The problem with radiometric dating is, if the assumptions which must be used to date the object are wrong, the interpretation of the measurements will be wrong.  Usually the scientists doing the measurements are assuming they know, for example, how much C14, which is radioactive carbon, was in the organism when it died (C14 dating is used to determine the age of things that were once alive.)  Where did that radioactive carbon come from?  It came from the atmosphere the organism lived in when it was alive.  All the carbon in living things ultimately comes from the CO2 in the atmosphere.  And how do scientists know how much radioactive carbon was in the atmosphere in the past?  They assume it was the same amount as what is in the atmosphere today.  However, if, the organism being dated lived in an atmosphere with less radioactive carbon in it than what is in today’s atmosphere, they would date that sample as being older than it is.  Why? Because they would interpret the small amount of C14 left in the sample to be a result of how long it took to decay, when actually, the small amount was due to the fact that the organism, when alive, had less radioactive carbon in it to begin with.  So their measurements were OK, but one of their assumptions was incorrect.  

Similarly, if the rock layers which God created in the beginning contained different levels of radioactive materials than what most scientists assume the various types of rocks begin with, when they are formed, then the measurements used in radiometric dating will be interpreted incorrectly.  If conditions, when radioactive materials are subjected to them, cause the rate of decay of those radioactive elements to vary from what we measure them now, the measurements used in radiometric dating will be interpreted incorrectly.  Of course someone may object to the assumption that God created the earth.  And there lies much of the reason why it is very difficult to come to an agreement on these things.  The assumptions are very different.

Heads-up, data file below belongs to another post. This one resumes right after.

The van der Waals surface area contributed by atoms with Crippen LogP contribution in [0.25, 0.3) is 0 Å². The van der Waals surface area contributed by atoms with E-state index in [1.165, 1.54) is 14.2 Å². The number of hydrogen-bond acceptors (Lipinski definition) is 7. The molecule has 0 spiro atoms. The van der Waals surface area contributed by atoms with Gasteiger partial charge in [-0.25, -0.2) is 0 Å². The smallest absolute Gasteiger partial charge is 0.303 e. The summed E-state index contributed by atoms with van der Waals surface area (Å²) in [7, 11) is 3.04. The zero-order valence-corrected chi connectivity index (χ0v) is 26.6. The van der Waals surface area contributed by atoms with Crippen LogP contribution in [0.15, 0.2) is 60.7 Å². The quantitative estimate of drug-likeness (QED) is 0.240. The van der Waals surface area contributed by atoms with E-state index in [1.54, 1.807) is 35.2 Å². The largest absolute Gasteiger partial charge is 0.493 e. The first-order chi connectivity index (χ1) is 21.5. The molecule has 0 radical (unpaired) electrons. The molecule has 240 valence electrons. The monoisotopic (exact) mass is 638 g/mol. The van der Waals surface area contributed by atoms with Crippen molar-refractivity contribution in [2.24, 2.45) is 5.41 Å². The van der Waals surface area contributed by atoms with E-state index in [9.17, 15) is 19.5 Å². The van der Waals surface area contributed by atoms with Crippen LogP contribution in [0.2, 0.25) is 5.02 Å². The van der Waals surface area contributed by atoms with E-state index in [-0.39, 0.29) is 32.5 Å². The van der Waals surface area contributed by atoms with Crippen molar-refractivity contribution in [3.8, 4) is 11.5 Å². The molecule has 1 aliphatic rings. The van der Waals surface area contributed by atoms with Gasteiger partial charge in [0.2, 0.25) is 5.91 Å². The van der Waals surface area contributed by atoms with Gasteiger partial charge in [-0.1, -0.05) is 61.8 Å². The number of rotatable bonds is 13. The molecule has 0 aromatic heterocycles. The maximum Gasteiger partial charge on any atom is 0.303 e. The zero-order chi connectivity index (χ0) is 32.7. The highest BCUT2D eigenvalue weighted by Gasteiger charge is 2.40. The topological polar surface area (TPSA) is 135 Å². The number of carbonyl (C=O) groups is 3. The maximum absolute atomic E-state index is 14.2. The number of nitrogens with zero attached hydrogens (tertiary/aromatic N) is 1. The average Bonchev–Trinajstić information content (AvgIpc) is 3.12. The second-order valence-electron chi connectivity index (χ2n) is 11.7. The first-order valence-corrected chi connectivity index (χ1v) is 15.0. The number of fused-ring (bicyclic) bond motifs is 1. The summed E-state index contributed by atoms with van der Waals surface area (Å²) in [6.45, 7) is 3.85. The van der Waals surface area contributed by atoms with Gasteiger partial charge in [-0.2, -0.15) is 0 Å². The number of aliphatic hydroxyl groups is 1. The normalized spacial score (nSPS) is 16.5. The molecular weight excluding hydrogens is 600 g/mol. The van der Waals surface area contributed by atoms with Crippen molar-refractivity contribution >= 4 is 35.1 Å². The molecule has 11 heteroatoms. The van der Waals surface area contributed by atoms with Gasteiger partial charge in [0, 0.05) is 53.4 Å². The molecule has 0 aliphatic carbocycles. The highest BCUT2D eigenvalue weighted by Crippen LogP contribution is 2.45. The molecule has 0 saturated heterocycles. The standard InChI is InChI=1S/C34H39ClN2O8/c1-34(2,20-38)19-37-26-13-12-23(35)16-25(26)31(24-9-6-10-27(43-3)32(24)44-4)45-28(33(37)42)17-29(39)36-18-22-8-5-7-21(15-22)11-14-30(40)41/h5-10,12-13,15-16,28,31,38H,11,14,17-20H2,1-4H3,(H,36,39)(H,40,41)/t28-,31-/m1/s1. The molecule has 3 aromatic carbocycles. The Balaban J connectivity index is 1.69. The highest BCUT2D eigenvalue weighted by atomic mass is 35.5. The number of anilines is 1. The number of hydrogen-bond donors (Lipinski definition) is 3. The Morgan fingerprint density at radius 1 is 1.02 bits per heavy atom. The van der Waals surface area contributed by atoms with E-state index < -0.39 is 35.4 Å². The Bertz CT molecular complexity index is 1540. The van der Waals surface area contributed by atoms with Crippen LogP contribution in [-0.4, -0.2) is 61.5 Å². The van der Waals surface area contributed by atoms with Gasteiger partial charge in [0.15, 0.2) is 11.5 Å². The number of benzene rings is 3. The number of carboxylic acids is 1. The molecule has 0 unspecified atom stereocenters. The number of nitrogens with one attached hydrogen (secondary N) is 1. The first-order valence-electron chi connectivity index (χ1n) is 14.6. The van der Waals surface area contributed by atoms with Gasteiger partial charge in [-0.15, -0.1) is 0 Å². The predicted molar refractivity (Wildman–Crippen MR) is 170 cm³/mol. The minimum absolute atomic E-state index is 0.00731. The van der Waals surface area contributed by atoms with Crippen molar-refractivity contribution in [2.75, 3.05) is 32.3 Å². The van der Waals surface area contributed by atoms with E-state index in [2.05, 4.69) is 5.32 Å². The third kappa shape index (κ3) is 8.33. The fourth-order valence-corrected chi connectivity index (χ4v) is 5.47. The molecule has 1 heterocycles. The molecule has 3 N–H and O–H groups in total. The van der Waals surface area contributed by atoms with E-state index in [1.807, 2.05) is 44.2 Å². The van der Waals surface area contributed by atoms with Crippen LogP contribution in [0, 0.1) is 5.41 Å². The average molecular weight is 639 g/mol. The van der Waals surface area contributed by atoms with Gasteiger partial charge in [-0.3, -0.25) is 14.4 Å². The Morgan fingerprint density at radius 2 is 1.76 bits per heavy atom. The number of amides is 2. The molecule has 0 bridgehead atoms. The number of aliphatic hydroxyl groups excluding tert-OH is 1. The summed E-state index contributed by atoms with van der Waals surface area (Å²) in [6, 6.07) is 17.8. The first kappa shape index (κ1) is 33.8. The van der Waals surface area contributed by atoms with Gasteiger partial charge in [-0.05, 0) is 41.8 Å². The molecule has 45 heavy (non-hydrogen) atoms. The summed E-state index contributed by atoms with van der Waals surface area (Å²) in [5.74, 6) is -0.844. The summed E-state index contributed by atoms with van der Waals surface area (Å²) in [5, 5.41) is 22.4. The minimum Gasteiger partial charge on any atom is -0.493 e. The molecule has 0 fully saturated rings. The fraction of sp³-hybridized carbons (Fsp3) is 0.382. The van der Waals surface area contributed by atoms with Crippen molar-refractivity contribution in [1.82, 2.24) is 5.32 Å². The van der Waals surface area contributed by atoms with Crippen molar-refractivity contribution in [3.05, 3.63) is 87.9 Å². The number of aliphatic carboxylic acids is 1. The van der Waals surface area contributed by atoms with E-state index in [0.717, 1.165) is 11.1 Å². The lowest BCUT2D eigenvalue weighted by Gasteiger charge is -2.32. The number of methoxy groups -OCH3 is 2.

As a person who readily admits his assumptions, i.e. the original  Word of God accurately reveals earth's natural history in the book of Genesis, and the account we have today is virtually the exact word-for-word transcription of the original, I question the assumptions generally used by scientists to perform radioactive dating of rocks and other artifacts.  But having said that, I think there are plenty of reasons to question their assumptions based not just on our conflicting assumptions, but also on contradictory scientific data which those scientists produce when trying to determine the age of the earth.  

One example of evidence that contradicts the standard “deep time” age assigned to rocks by “old earth” scientists when interpreting radiometric dating results comes from the radioactive decay of uranium.  A by-product of uranium decay is helium.  The unstable nucleus of the most common isotope of uranium, U-238, emits an alpha particle—2 protons/2neutrons—which is the nucleus of a helium atom.  And an alpha particle is emitted 8 times during the process of U-238 decaying into lead 206.  When we measure how long it takes for U-238 to undergo the first step of decay into thorium  234, the half-life appears to be 4.5 billion years!  (Of course, we’ve never sat around and watched 1 gram of U-238 turn into  1/2 a gram of U-238 and  1/2 a gram of Th-234, but by observing what we can, a 4.5 billion year half life is our best estimate.)